Amazon.com Inc and Alphabet Inc's Google both discounted their virtual assistant speakers so deeply over the holiday shopping season that they likely lost a few dollars per unit, highlighting a sharply different strategy from Apple Inc as it prepares its HomePod speaker, analysts said.
Both companies cut prices for the smallest version of their speakers, the Amazon Echo Dot and Google Home Mini, to as little as $29 from $50 for the US holidays. Midlevel versions cost a bit more than twice as much.
Apple failed to ship its $349 HomePod speaker in 2017, as it initially planned, and said the device would go on sale in early 2018.
Apple aims to make a profit on the device itself and bolster sales of its $9.99 per month Apple Music subscription, analysts said. Apple's voice assistant Siri likely will focus on recommending new songs.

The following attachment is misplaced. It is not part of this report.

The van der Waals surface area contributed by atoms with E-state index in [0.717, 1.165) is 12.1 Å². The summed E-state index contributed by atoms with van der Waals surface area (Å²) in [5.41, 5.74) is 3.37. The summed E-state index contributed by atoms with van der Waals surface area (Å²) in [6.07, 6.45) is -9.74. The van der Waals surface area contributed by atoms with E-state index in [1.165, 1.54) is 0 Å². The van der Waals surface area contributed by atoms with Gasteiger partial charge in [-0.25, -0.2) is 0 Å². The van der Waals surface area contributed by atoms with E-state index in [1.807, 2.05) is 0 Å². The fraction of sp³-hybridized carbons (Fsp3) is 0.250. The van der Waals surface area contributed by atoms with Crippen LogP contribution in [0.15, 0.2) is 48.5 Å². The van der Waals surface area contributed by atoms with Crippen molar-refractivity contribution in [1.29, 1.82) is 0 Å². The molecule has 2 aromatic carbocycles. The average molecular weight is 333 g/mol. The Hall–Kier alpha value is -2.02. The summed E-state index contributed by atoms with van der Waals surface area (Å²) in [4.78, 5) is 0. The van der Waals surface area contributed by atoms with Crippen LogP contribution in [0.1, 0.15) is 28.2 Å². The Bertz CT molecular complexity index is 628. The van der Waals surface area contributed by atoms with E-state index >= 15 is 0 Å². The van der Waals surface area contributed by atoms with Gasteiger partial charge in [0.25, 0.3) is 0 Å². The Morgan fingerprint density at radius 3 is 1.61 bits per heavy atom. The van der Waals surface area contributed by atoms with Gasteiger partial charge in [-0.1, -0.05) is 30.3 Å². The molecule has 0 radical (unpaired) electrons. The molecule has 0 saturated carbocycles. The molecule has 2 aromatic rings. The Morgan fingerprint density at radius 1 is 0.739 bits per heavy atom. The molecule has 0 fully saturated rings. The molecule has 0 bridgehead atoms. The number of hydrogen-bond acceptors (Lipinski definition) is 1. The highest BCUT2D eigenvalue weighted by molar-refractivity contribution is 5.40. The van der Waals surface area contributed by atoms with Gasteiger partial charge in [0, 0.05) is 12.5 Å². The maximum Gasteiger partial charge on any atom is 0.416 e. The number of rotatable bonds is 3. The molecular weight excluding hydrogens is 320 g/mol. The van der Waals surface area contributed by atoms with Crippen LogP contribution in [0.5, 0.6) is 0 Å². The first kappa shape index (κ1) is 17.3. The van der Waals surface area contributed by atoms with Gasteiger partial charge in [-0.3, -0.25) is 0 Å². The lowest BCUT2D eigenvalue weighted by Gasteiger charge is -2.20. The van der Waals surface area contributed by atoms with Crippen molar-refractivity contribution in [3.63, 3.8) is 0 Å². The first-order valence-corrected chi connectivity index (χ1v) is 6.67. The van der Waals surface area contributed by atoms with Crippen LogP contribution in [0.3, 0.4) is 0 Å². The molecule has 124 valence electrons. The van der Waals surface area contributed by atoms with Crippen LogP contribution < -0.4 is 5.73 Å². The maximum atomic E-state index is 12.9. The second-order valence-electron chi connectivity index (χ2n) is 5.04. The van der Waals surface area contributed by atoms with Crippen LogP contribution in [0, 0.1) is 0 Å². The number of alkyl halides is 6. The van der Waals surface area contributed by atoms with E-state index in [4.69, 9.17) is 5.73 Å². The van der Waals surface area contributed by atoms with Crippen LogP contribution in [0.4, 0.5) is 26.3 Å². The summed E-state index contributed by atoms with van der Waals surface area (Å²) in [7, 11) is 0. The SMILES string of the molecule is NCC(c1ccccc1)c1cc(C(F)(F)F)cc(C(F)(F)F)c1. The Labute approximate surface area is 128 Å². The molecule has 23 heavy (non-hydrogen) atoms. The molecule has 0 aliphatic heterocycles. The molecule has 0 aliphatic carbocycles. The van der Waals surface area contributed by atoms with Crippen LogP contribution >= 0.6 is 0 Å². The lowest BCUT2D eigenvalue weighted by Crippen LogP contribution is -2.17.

Amazon and Google, meanwhile, are eager to give consumers a taste of their respective digital assistants, Alexa and Google Assistant, at impulse-buy prices, hoping to lock in customers and profit from later sales of goods and data about buying habits.
The Home Mini and Echo Dot do not match the sound quality of the HomePod, but consumers may see less need for a superior, pricier speaker from Apple once they have a rival set up. Even the midlevel Amazon and Google devices were discounted to $79 over the holidays.
“That kind of pricing is great for consumers and bad for Apple,” said Paul Erickson, a senior analyst with IHS Markit.
Some consumers might consider a $30 speaker to be cheap enough to throw away and not a barrier to buying the Apple device when it arrives.
Amazon declined to comment on Echo devices said but said in a press release it sold millions of its Echo Dot speaker during the holiday season, making it the best-selling product over the period on its online store.